A Fleet operational manager at the Lagos Bus Services Limited, Kayode Aluko, has testified as the second prosecution witness in the murder trial of Andrew Ominnikoron.
Mr Ominnikoron is facing a four-count charge bordering on rape, conspiracy and murder of his passenger, 22-year-old fashion designer, Bamise Ayanwola.
At the proceedings on Tuesday, the witness, Aluko told Justice Sherifat Sonaike, of the Lagos High Court, TBS, how Ominnikoron, a driver of the Bus Rapid Transit (BRT), fled and didn’t respond to complaints by the family of the late Bamise Ayanwola that their daughter, who boarded his bus had gone missing.
While answering questions from Dr. Babajide Martins, the Director of Public Prosecutions, DPP, the witness, Mr Aluko said the allegations of rape and sexual assault made against the defendant on three separate days were never reported by the victims, until February 28, after the Ayanwola family reported the case to them.
“The incidents of November 25, 2021; December 29, 2021 and February 28, 2022, were never reported by the defendants and the model of bus he drove on the three occasions is Ashok Layland,” Mr Aluko said.
Mr Aluko also testified that on February 28, at about 3pm, the elder brother of the then missing Bamise was at their gate to report and he was having some arguments with the security guards at the gate.
He said, “When I heard the argument I asked the security to let him in and when I listened to him, they showed me a voice note and a video from the elder brother’s phone.
“In the video that I saw, it displayed my bus with number 240257 and the other voice were of two ladies and in their conversation there was an expression of fear from the lady inside the bus to the other friend.
“This was on a Monday and the incident occurred on Saturday. I said I will do whatever I can to help them. That night I took my car with four other personnel from the outsourcing company and went to Ogolonto at Ikorodu where he(defendant) said he lives.
“On getting there we didn’t see him; we called him several times, he didn’t respond but suddenly he called back the outsourcing representative that brought him and said that he was in an hospital. But we couldn’t locate him at his residence or hospital.”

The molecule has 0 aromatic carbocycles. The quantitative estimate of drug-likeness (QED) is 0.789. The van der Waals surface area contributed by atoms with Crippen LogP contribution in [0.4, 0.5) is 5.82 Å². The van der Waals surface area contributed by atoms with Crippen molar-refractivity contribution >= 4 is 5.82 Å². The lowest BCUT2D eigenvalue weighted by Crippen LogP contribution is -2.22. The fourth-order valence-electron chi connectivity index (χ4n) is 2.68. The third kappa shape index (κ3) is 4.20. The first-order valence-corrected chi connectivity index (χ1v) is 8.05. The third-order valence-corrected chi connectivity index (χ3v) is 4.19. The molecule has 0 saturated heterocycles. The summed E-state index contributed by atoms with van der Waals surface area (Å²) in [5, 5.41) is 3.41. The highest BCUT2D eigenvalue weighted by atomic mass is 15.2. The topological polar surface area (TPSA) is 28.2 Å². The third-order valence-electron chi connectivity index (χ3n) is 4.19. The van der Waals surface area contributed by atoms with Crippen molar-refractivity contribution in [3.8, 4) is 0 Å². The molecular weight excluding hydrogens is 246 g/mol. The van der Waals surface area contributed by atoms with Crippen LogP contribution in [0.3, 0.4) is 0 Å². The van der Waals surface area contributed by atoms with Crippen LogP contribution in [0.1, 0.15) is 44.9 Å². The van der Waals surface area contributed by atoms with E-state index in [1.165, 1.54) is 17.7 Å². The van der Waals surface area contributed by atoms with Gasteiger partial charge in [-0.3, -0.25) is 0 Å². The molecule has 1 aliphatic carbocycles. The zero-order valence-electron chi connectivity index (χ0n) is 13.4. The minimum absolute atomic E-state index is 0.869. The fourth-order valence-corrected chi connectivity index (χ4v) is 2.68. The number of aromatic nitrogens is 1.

The witness also gave details of how the defendant was employed by the Lagos Bus Services limited, from an outsourcing company called Excel, in September 2021.
“The employment process of BRT drivers is outsourced to an Excel Outsourcing company and once the drivers are fully engaged they are sent to a driving school for a test.
“Depending on their commitment and readiness to be engaged after the test, they will pass through induction and during that, the successful ones among them are given the company policy to go through,” he said.
“The company policy contains various infractions and the remedial consequences if you violate them. After going through, they (employees) sign.”
He said the operational administrative department put them on two-week probation before they are finally engaged to pick up the bus and given the company’s uniform.
He noted that before the buses are driven out of their stations, “the code of the bus is written down, the time you are driving out, the fuel level and also the odometer. And you have been allocated to a specific route.”
The witness further testified that, “On November 25, 2021, Andrew Ominnikoron, was the driver that drove Bus no. 240271 and he was on a pm shift. Pm shifts starts at one pm and ends at 10pm. On December, 29, 2021, the same bus was also allotted to the defendant and he was also on a pm shift and he was number 19 that was allotted that day and his route was Ajah- Oshodi.